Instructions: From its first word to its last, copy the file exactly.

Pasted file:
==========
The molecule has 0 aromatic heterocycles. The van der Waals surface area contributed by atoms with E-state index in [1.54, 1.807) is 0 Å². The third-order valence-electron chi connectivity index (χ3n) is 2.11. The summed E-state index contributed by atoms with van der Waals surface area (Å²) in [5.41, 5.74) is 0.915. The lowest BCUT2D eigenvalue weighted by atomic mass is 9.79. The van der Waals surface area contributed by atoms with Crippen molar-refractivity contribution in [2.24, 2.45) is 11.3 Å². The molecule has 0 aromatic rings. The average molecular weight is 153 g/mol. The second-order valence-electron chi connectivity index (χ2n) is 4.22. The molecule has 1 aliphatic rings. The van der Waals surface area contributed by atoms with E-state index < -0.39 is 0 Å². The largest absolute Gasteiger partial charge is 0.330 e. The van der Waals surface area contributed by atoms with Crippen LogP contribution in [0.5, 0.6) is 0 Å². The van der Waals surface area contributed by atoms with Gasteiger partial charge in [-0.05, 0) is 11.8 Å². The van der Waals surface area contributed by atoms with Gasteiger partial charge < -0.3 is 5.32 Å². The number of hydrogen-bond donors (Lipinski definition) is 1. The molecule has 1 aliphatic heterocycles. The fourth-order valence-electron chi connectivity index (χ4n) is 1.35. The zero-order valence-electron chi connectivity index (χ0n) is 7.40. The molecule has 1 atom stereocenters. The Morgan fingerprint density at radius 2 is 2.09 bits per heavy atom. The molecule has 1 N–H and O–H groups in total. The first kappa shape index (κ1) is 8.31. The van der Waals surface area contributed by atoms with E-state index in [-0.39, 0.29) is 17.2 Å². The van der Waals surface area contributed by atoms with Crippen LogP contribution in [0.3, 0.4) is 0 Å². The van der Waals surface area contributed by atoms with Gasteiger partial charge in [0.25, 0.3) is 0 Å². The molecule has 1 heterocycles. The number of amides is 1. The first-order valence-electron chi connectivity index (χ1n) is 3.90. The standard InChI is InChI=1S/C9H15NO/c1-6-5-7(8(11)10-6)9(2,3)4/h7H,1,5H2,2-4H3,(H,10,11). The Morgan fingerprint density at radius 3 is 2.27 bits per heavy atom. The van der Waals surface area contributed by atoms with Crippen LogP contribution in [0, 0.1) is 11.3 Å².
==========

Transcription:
The molecule has 0 aromatic heterocycles. The van der Waals surface area contributed by atoms with E-state index in [1.54, 1.807) is 0 Å². The third-order valence-electron chi connectivity index (χ3n) is 2.11. The summed E-state index contributed by atoms with van der Waals surface area (Å²) in [5.41, 5.74) is 0.915. The lowest BCUT2D eigenvalue weighted by atomic mass is 9.79. The van der Waals surface area contributed by atoms with Crippen molar-refractivity contribution in [2.24, 2.45) is 11.3 Å². The molecule has 0 aromatic rings. The average molecular weight is 153 g/mol. The second-order valence-electron chi connectivity index (χ2n) is 4.22. The molecule has 1 aliphatic rings. The van der Waals surface area contributed by atoms with E-state index < -0.39 is 0 Å². The largest absolute Gasteiger partial charge is 0.330 e. The van der Waals surface area contributed by atoms with Crippen LogP contribution in [0.5, 0.6) is 0 Å². The van der Waals surface area contributed by atoms with Gasteiger partial charge in [-0.05, 0) is 11.8 Å². The van der Waals surface area contributed by atoms with Gasteiger partial charge < -0.3 is 5.32 Å². The number of hydrogen-bond donors (Lipinski definition) is 1. The molecule has 1 aliphatic heterocycles. The fourth-order valence-electron chi connectivity index (χ4n) is 1.35. The zero-order valence-electron chi connectivity index (χ0n) is 7.40. The molecule has 1 atom stereocenters. The Morgan fingerprint density at radius 2 is 2.09 bits per heavy atom. The molecule has 1 N–H and O–H groups in total. The first kappa shape index (κ1) is 8.31. The van der Waals surface area contributed by atoms with E-state index in [-0.39, 0.29) is 17.2 Å². The van der Waals surface area contributed by atoms with Crippen LogP contribution in [0.3, 0.4) is 0 Å². The van der Waals surface area contributed by atoms with Gasteiger partial charge in [0.25, 0.3) is 0 Å². The molecule has 1 heterocycles. The number of amides is 1. The first-order valence-electron chi connectivity index (χ1n) is 3.90. The standard InChI is InChI=1S/C9H15NO/c1-6-5-7(8(11)10-6)9(2,3)4/h7H,1,5H2,2-4H3,(H,10,11). The Morgan fingerprint density at radius 3 is 2.27 bits per heavy atom. The van der Waals surface area contributed by atoms with Crippen LogP contribution in [0, 0.1) is 11.3 Å².